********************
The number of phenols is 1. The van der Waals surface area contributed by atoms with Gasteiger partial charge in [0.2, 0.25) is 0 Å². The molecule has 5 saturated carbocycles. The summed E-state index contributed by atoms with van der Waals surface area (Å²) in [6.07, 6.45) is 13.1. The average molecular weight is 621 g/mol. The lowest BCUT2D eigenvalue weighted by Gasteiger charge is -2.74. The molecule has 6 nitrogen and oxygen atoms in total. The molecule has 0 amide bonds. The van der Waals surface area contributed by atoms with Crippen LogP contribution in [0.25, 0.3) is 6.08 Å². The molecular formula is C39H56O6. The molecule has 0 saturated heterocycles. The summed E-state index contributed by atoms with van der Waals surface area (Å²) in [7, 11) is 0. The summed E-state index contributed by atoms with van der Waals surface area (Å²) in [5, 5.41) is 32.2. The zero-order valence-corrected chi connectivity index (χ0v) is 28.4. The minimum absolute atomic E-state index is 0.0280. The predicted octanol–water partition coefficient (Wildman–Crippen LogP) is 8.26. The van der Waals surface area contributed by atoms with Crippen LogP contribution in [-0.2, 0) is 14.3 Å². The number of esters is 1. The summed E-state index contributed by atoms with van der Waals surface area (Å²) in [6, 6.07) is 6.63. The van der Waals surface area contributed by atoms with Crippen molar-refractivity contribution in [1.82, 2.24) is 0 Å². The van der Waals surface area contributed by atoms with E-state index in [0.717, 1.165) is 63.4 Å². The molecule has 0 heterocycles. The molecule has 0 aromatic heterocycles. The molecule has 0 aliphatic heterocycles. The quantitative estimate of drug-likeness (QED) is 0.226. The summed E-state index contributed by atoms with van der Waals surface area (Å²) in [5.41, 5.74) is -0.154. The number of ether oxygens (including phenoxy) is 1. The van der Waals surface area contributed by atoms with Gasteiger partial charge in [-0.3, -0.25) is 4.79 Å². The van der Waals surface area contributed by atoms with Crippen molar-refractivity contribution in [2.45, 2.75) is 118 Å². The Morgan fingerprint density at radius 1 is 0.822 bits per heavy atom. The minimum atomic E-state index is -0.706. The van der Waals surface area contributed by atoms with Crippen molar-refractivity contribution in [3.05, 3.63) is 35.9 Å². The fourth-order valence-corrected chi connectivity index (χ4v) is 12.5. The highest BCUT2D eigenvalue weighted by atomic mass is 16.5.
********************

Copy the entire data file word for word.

The number of phenols is 1. The van der Waals surface area contributed by atoms with Gasteiger partial charge in [0.2, 0.25) is 0 Å². The molecule has 5 saturated carbocycles. The summed E-state index contributed by atoms with van der Waals surface area (Å²) in [6.07, 6.45) is 13.1. The average molecular weight is 621 g/mol. The lowest BCUT2D eigenvalue weighted by Gasteiger charge is -2.74. The molecule has 6 nitrogen and oxygen atoms in total. The molecule has 0 amide bonds. The van der Waals surface area contributed by atoms with Crippen LogP contribution in [0.25, 0.3) is 6.08 Å². The molecular formula is C39H56O6. The molecule has 0 saturated heterocycles. The summed E-state index contributed by atoms with van der Waals surface area (Å²) in [7, 11) is 0. The summed E-state index contributed by atoms with van der Waals surface area (Å²) in [5, 5.41) is 32.2. The zero-order valence-corrected chi connectivity index (χ0v) is 28.4. The minimum absolute atomic E-state index is 0.0280. The predicted octanol–water partition coefficient (Wildman–Crippen LogP) is 8.26. The van der Waals surface area contributed by atoms with Crippen LogP contribution in [-0.2, 0) is 14.3 Å². The number of esters is 1. The summed E-state index contributed by atoms with van der Waals surface area (Å²) in [6, 6.07) is 6.63. The van der Waals surface area contributed by atoms with Crippen molar-refractivity contribution in [1.82, 2.24) is 0 Å². The van der Waals surface area contributed by atoms with E-state index in [0.717, 1.165) is 63.4 Å². The molecule has 0 heterocycles. The molecule has 0 aromatic heterocycles. The molecule has 0 aliphatic heterocycles. The quantitative estimate of drug-likeness (QED) is 0.226. The summed E-state index contributed by atoms with van der Waals surface area (Å²) in [5.41, 5.74) is -0.154. The number of ether oxygens (including phenoxy) is 1. The van der Waals surface area contributed by atoms with Gasteiger partial charge in [-0.3, -0.25) is 4.79 Å². The van der Waals surface area contributed by atoms with Crippen molar-refractivity contribution in [2.45, 2.75) is 118 Å². The Morgan fingerprint density at radius 1 is 0.822 bits per heavy atom. The minimum atomic E-state index is -0.706. The van der Waals surface area contributed by atoms with Crippen molar-refractivity contribution in [3.05, 3.63) is 35.9 Å². The fourth-order valence-corrected chi connectivity index (χ4v) is 12.5. The highest BCUT2D eigenvalue weighted by atomic mass is 16.5.